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Anti-Semitism  
"I Too Am Jewish"
A concerned reader on ADL's "Anti-Semitism is Anti-Me" Campaign

Editors Note: In this letter to the Wall Street Journal, a concerned reader explains how he was personally touched by the ADL's "Anti-Semitism is Anti-Me" Campaign, which was derided by columnist in the WSJ. The unpublished letter was sent to ADL by the author, who agreed to share his story so that others could learn about his family's unique perspective.
RULE


Letters to the Editor
The Wall Street Journal

Subject: Response to “You Don’t Have to Be Jewish?" (Houses of Worship / By Julia Gorin)  

August 6, 2004  










To the Editor:

I enjoy reading the Wall Street Journal for its fair and comprehensive reports. However, I was personally shocked, offended, and ashamed by the bigotry promoted in Julia Gorin’s House of Worship editorial of the Anti-Defamation League’s (ADL) “Anti-Semitism is Anti-Me” campaign on July 16, 2004 entitled: “You Don’t Have to Be Jewish?”

As an Asian by birth and a Jew by Choice I was shocked at Ms. Gorin’s assertion that the ADL’s meaning is to “be careful being anti-Semitic; you might accidentally offend an Asian-American if he’s adopted by Jews.” Since I don’t “look” Jewish, I have often overheard anti-Semitic remarks said in confidence by non-Jews towards others, and I have given my rebuke amidst stares of disbelief: “You’re Jewish, you’re kidding?” Needless to say, this often has a sobering effect on the perpetrators of bigotry.

As a husband, I am offended for my wife who is Caucasian and is often asked about the origins of her own daughter. She faces curious stares and the occasional inquisition of: “Is she yours?” “Where was she born?” and “Was she adopted?”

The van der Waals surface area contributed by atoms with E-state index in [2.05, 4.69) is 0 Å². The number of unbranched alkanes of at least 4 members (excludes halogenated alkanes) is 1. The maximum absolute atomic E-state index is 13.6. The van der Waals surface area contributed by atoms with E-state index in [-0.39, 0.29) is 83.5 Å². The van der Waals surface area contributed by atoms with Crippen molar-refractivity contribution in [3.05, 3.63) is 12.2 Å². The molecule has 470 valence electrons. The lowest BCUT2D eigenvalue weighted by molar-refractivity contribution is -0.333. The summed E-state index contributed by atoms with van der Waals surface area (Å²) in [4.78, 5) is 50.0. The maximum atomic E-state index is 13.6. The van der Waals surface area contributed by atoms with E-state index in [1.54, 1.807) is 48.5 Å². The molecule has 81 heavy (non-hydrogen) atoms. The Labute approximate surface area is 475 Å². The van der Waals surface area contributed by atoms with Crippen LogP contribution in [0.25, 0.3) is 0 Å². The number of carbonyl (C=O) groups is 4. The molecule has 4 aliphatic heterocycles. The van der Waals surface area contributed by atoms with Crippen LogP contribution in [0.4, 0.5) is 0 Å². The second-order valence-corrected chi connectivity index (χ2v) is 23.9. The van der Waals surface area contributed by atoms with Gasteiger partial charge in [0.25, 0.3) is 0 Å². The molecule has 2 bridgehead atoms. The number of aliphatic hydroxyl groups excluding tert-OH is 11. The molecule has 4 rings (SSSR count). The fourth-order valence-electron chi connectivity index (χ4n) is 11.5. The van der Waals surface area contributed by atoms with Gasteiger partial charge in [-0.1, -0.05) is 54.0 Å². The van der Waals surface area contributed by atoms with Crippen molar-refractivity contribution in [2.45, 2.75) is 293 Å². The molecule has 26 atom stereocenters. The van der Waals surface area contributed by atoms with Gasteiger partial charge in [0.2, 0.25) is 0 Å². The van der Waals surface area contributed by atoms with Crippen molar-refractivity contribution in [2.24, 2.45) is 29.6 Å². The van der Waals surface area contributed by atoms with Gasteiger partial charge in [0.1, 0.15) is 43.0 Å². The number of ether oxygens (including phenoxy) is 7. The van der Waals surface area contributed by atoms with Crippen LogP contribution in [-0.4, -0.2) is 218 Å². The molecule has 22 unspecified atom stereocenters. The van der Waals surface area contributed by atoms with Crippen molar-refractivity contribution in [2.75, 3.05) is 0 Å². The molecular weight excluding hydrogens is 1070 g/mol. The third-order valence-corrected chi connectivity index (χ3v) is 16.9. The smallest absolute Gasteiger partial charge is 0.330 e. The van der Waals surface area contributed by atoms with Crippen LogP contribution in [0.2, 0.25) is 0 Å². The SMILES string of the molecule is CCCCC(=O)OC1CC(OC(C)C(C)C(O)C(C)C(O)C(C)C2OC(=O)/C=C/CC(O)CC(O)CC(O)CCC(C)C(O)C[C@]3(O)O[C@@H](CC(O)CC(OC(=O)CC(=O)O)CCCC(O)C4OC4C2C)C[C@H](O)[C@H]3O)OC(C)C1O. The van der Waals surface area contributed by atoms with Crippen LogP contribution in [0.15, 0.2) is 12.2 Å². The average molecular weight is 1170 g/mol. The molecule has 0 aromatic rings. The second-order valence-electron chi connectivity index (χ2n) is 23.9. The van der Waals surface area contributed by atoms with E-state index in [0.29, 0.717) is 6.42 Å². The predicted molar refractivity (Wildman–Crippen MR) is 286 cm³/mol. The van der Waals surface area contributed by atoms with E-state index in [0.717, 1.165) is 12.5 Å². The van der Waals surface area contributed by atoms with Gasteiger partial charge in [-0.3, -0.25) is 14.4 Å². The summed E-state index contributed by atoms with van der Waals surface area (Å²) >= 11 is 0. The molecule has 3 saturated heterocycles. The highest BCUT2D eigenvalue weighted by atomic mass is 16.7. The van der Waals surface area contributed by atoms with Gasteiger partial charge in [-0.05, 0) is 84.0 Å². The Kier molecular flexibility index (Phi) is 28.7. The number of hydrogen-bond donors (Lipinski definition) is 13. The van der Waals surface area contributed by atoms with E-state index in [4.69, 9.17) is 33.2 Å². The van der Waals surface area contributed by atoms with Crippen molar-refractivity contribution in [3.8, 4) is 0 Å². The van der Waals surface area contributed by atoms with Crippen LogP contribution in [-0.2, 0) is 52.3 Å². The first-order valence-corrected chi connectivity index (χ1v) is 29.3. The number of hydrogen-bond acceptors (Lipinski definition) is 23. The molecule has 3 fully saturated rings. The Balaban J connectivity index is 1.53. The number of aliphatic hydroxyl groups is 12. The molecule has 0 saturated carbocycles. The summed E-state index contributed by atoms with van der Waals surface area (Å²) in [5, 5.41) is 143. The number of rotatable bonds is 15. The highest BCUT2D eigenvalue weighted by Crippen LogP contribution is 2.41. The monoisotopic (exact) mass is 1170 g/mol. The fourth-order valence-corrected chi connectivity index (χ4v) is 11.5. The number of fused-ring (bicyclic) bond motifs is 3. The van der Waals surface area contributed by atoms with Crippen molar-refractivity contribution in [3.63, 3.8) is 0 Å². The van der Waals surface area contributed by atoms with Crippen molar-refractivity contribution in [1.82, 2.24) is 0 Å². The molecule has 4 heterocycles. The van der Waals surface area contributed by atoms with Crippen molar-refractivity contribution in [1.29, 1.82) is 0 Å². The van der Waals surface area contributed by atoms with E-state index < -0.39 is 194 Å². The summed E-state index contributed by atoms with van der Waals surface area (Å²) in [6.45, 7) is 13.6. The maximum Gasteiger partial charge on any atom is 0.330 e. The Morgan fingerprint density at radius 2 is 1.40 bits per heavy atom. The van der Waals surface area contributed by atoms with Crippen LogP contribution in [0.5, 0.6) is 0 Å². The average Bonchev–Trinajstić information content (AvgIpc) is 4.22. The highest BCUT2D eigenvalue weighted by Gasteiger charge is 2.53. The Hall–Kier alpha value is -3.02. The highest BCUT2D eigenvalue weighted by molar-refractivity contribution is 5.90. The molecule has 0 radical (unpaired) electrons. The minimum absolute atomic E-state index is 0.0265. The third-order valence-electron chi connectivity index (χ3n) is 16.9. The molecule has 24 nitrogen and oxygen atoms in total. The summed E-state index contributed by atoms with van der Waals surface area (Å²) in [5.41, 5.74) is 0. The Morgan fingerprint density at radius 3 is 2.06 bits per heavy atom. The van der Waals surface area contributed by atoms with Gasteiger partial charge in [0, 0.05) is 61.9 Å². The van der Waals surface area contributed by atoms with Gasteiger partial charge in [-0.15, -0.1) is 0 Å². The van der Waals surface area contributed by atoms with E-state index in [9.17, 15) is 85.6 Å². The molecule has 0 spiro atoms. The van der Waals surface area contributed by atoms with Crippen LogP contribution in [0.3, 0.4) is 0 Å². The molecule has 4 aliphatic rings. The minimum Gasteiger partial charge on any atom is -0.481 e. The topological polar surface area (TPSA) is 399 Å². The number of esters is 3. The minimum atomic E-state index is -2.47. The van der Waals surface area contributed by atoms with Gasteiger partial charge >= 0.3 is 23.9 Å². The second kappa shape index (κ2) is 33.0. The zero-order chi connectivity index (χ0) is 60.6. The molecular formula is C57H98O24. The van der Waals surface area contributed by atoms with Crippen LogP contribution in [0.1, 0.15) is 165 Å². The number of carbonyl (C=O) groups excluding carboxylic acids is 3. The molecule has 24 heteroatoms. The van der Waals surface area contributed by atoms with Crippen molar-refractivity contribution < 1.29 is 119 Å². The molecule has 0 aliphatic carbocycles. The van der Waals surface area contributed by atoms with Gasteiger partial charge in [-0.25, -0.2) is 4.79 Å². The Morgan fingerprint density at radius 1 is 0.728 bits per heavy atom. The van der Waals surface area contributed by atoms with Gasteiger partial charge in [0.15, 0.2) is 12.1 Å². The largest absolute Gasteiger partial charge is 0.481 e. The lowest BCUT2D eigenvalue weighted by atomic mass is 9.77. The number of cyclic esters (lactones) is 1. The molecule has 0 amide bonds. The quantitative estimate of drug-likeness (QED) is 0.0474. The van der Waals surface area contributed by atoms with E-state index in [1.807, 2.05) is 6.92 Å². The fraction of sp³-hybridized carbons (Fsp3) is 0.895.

As the father of a four-year old daughter, I am ashamed of what the bigoted world Ms. Gorin describes portends for my daughter. My daughter is singular amongst her seven Gentile cousins to be raised in a Jewish household. How will her unique genetic-religious situation affect her as she grows up? Will her Hebrew school peers ask her whether she’s adopted? Will she feel less genuinely Jewish? Will Jews see her as less Jewish? Will she grow to resent her parent’s choice to raise her as a Jew? Or will she perhaps find solace and comfort in an Asian face on a telephone kiosk that admonishes: “Anti-Semitism is anti-me?”

Forty-one years ago Martin Luther King, Jr. had a dream that his “children will live in a nation where they will not be judged by the color of their skin but by the content of their character…and that we will be able to speed up that day when all G-d’s children – black men and white men, Jews and Gentiles, Catholics and Protestants – will be able to join hands and to sing in the words of the old Negro spiritual, “Free at last, free at last; thank G-d Almighty, we are free at last.” I too hold such a dreams for my daughter. That she will grow into a world where she will not be judged by her race or religion, but accorded the respect and dignity that is her due as a human being, that she will respect the differences in others, and that, G-d willing, she will pass these characteristics on to her children, and her children’s children.

In an ever-shrinking world where peoples and cultures move freely and are continuously assimilated to create new hybrid cultures, I beg to differ with Ms. Gorin’s assertion that “Anti-Semitism isn’t anti-everybody, it’s just anti-Jewish.” My family and I are living proof of this, and no matter how you rationalize it, Anti-Semitism is anti-human – and that in the final analysis is anti-everybody.

Sincerely,

Kent Hikida
New York, NY
  





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